British foreign secretary William Hague
British foreign secretary William Hague Reuters

Foreign secretary William Hague has warned that military action in Syria cannot be ruled out as UN secretary general Ban Ki-moon and US Secretary of State Hillary Clinton claimed that the country is on the brink of a catastrophic civil war.

Hague told BBC Radio 4 said that if the Kofi Annan peace plan failed, Britain would have to look at all options, including military intervention in Syria.

"We would do that with our allies, bearing in mind, of course, what can be secured at the UN security council and what is practical and effective," he said.

"So we're not ruling anything out, but a military intervention in Syria, as I've always pointed out, would have to be vastly greater in scale than was the case in Libya and it would have to enjoy very broad international support. So we're not at that stage at this point now."

Ban urged embattled Syrian president Bashar al-Assad to implement the six-point peace plan by Annan, which many consider dead in the wake of the massacre of more than 100 civilians, including 49 children, at Houma.

"I demand that the government of Syria act on its commitment to the Annan peace plan," Ban told a conference in Turkey. "The massacres of the sort seen last weekend could plunge Syria into a catastrophic civil war, a civil war from which the country would never recover."

Hague echoed Ban, warning that Syria was on the edge of an "all-out civil war".

Preliminary findings by Syria showed that 600-800 armed men were responsible for the Houla massacre.

Syria representative to human rights council Faysal Khabbaz Hamoui blamed terrorist groups for the carnage.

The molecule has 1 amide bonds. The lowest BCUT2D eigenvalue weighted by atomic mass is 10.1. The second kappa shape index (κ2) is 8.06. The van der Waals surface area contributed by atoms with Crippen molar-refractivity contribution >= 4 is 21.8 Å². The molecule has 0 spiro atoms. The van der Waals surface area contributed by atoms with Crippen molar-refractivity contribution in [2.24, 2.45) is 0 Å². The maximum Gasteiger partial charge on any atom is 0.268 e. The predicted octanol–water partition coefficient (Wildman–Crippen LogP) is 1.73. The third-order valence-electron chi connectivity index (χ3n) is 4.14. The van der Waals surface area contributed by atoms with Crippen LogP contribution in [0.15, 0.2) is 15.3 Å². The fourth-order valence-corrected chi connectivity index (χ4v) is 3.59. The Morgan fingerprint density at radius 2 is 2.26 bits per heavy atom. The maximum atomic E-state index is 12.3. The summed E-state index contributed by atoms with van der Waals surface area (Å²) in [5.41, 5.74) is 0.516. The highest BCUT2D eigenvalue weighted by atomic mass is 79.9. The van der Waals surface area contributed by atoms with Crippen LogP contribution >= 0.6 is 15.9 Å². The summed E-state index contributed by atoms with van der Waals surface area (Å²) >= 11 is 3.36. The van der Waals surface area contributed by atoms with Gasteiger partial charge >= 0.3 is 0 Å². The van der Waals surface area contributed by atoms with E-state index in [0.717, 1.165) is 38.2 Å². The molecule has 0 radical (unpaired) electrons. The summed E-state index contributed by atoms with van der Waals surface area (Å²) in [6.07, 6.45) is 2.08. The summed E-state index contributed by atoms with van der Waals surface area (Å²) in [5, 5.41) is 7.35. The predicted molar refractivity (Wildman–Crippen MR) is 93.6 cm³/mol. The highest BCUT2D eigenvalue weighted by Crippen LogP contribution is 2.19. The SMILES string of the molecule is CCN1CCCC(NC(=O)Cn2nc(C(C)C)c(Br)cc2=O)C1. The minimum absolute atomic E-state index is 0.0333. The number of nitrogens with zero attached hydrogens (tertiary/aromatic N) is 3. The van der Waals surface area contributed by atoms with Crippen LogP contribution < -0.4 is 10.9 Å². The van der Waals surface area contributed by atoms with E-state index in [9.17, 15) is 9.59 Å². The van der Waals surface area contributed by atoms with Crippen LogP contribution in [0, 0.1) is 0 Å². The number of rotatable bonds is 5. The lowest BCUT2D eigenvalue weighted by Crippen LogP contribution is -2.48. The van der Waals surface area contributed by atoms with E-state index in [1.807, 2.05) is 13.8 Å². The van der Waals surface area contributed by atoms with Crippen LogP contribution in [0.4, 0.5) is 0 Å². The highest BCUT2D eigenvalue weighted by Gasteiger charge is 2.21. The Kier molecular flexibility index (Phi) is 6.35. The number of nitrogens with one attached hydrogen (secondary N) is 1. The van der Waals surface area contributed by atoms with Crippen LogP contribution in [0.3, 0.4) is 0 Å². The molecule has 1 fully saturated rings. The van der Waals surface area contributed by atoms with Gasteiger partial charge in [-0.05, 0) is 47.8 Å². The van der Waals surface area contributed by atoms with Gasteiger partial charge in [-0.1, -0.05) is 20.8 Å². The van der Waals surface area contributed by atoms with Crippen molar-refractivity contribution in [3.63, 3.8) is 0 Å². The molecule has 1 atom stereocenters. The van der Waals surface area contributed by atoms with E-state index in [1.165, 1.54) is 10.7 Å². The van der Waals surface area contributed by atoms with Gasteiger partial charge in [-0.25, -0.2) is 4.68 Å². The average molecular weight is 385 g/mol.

"The main motive for those murderers was to ignite sectarian strife, in an area made up of multi-sectarian social fabric, which until now has lived in peace," he said. "It is now something familiar for the armed terrorist groups and gangs to carry out those massacres at specified times, so that the crimes take place immediately before the convening of the UN Security Council or a visit by the UN-Arab League special envoy, Kofi Annan."

The committee also concluded there were no traces of artillery shelling on the bodies of the victims.

In attempt to show a commitment to Kofi Annan's plan to end violence, the Syrian government released 500 political detainees.

"Five hundred people involved in the events taking place in Syria, without blood on their hands, have been released," a newsflash on state TV read, Reuters reports.

Meanwhile, the head of the Free Syrian Army has denied that his forces have issued a deadline to the Syrian government.

Earlier, Col Qassim Saadeddine gave Assad a 48-hour deadline to abide by Annan's plan.